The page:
tlon with their duties as directors of the
New York. New Haven & Hartford Rail
Claims of Immunity made by John U
Blllard and Thomas De Witt Cuyler will
be argue! on December 4, Judge Sessions
decided. Messrs. lilllsrd and Cuyler en
tered pleas in bar to the Indictment, al
leging that they were Immune because
they aided the government by their tes
No date was set for hearing argument
on demurrers filed by remaining defendant.
other Attack on Line Soon.
ALLIES 'SUFFERING WITH COLD
Troops front Africa aad ladla Jlot
Aeeastoaaed to Rlgroroaa Climate
of Belgium tlermaas Are
Clothed aad Trained for It.
LONDON, Nov. 24. An official
communication given out in. Petro
grad, according to an exchange tele
gram, announces a German retreat.
The statement continues: "Between
the VIsula and Warta the Germans
have retreated from the line run
ning from Btykog to Slglers, Szadek,
Zdunska, Wola and Woznlkl."
The line from which the Germans
have retreated, according to the dis
patch, runs from the northeast of
Lodcdown past that town to. the
PARIS, Nov. 14. The corres
pondent at Petrogray of the Matin
"The Russians, after having
checked the German offensive on the
Plock-Leczyen front, gained on that
side a brilliant, decisive victory. Tbe
enemy, who had heavy losses, Is fly
ing with all speed toward the Ger
man frontier. An entire German regi
ment surrendered to the victors.
"The Russians are energetically
pursuing the enemy. ' '
""The" Russians are afso'Vigorously'
attacking along the Csenstochowa
Ilne. This days seems to mark one '
of the most Important, and, perhaps,
declsire phases of the war.
LONDON. Nov. 34. -The Times' retro
Brad correspondent. In a dispatch sup
plementing one declaring that private
""' receivea tn the Russian capital
had confirmed the reports of a Russian
victory over the Germans In Toland.
"According to unofficial Information
reaching here, the German army of 4O0.OHO .
which made an Irruption between the
Vlatula and Warta rivers hss been
broken up Into several parts, one of which
was compelled t divert Its course south-"
ward and another northward.
"Apparently In each esse the Russian .
forces succeeded in getting behind these
disjointed corps and Inflicted upon them
The Oor maris are believed to have suf
fered very heavy reverses at Breseslny
and Tussyn. It Is Impossible as yet to '
give even approximate figures."
LONDON, Nov. 24. General von Hind- '
enburrs army, which last week was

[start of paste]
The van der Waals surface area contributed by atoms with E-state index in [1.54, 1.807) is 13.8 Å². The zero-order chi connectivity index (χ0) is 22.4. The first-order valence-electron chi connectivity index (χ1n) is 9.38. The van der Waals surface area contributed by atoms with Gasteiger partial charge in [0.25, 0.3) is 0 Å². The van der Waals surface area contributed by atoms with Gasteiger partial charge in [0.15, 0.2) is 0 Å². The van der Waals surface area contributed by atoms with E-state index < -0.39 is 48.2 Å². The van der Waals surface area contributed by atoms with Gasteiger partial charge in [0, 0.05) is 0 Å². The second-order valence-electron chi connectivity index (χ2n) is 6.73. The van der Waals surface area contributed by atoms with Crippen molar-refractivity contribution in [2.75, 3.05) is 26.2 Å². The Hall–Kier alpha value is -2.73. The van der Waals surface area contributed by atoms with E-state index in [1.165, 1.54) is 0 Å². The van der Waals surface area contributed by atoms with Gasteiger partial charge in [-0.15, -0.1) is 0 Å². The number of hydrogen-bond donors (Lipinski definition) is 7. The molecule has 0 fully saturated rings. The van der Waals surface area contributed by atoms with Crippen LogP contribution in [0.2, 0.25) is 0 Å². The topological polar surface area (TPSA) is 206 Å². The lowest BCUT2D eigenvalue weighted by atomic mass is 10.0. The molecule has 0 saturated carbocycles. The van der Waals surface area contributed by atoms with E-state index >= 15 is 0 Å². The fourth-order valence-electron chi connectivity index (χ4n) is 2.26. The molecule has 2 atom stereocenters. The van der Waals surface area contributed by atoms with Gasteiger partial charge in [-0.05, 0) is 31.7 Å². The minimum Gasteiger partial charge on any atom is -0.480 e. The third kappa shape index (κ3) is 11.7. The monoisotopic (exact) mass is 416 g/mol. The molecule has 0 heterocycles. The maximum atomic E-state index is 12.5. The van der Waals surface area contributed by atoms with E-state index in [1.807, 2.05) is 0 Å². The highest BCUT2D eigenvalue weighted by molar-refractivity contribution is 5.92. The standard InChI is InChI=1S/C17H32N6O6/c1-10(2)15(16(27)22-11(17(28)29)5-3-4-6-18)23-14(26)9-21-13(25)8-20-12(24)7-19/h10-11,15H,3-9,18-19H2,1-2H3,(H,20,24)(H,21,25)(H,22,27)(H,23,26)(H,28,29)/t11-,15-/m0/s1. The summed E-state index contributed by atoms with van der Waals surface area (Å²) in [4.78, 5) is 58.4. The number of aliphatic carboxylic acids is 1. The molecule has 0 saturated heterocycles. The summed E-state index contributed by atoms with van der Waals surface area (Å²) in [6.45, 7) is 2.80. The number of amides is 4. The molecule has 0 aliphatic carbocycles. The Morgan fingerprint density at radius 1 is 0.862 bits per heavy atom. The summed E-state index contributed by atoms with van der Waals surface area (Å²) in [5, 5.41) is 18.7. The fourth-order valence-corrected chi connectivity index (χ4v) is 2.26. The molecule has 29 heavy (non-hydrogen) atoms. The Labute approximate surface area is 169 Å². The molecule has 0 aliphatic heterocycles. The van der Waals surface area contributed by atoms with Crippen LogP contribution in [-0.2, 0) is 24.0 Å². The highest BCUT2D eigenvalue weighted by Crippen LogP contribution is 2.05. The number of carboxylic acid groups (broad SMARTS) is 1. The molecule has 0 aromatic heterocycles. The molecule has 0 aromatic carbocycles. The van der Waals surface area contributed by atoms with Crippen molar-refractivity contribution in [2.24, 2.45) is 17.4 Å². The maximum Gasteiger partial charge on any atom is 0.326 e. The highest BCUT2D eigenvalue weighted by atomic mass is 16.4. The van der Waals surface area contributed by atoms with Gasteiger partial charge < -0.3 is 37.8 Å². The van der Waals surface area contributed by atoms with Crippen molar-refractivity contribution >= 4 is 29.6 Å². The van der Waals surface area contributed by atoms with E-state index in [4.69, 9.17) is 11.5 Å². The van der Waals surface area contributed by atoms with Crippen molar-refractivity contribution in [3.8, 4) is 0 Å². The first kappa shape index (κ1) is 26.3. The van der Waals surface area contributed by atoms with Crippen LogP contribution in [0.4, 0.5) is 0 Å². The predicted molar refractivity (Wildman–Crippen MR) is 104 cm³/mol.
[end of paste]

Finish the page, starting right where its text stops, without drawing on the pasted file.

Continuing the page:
sweeping toward Warsaw, In Its second
advance through Russian Poland, today
Is reported from Petrograd to be In re
treat, after having experienced serious
reverses Inflicted by the Russians, who.
with reinforcements, made a brilliant
stand between the Vlatula and Warta
While the extent and the completeness
Cloud of Smoke is
. UTTLE ROCK, Ark., Nov. K-The
trrai v imnk rlmirl ftvim hiinAs-aavf '
est fires, which lifted In Utile Rock last i AMSTERDAM. Holland (via London),
nleht a..ln .ttit ,w, .h- -., .0 c,. I Nov- 21 -Captain Aye of the AuxllUary
Little Human Interest Stories of
the Big World War Now Raging
Caets Iron Cross.
and it was Impossible to see more than I
two or three blocks even on well-lighted
Re ports Indicate that similar conditions
prevailed all over the state.
The only hope of extinguishing the fires
is a general rain, and the weather offers
little hope of this.
WANTED Man with experience aa
a salesman. Man familiar with real
eatate preferred inuat not be under
iu years of age and must be a resi
dent of Omaha. High grade applicant
ran expect to take position Immedi
ately. Oive reference first letter.
Tot farther Information about
this opportunity, the Waat Ad
aeotlea of toaay'a Bse.
Kaiser Wlihelm der Groaae,
which was sunk of the coast of Africa by
a Hrltish cruiser the latter part of August,
has been decorated with the Iron cross.
100,000 Amerteaas Volaateer.
OTTAWA, Canada, Nov. 24. One hun
dred thousand men In the United States
have offered to enlist in Canada for serv
ice in Europe, according to Major Gen
eral Hughes, Canadian minister of mili
tia. Hundreds of Americans, he asserted,
are already with the first and second
Women aad Children Killed.
PAR1.S, Nov. 24. A dispatch to the
lln . -oa agency f r ni Petrograd says:
"Advices received here from Libs are to
the effect thtt the Germans have opened
a second bombardment on the city which
was especially directed against ths most
open and populous quarters. A great
many Inoffensive persons, principally
women and children, were killed."
Sklddoo for t.rac of Cod Kings.
WASHINGTON. Nov. 24.-That the war
would result In the overthrow of auto
cratic government in Europe and also
produce a democratic government similar
to that of the United States for England
and Its posseaslons was predicted by Rev
Newell limn, pastor of the Plymouth"
church. Brooklyn, N. T.. In an
.tonight before the World s Bible confer-
tierntaas Ksar Warsaw.
LONDON. Nov. 24. The Daily Tele
graph's Petrograd . correspondent Inti
mates that the German crown prince'
army during the last five days threatened
Warsaw, but was severely repulsed. The
correspondent says, however, that his
forces arrived alarmingly close to War
saw before thty were finally checked.
(Continued on Page Two, Column Five.)
Not only will this year turn
out as the best the farmers
have ever experienced, but the
prospect for 1915 can already
today be declared the brightest.
Farm Properties De
veloped Along Sci
entific Lines Are
Surely Bringing Back
Wealth to Their
Owners. A G o o d
Farm is a Good Pay
Choice farm opportunities
are to be found every day in
the "Farm and Ranch Lands"
columns of The Boo. . Read
about the latest and best offers
in the "Want Ad section,
Telephone Tyler 1000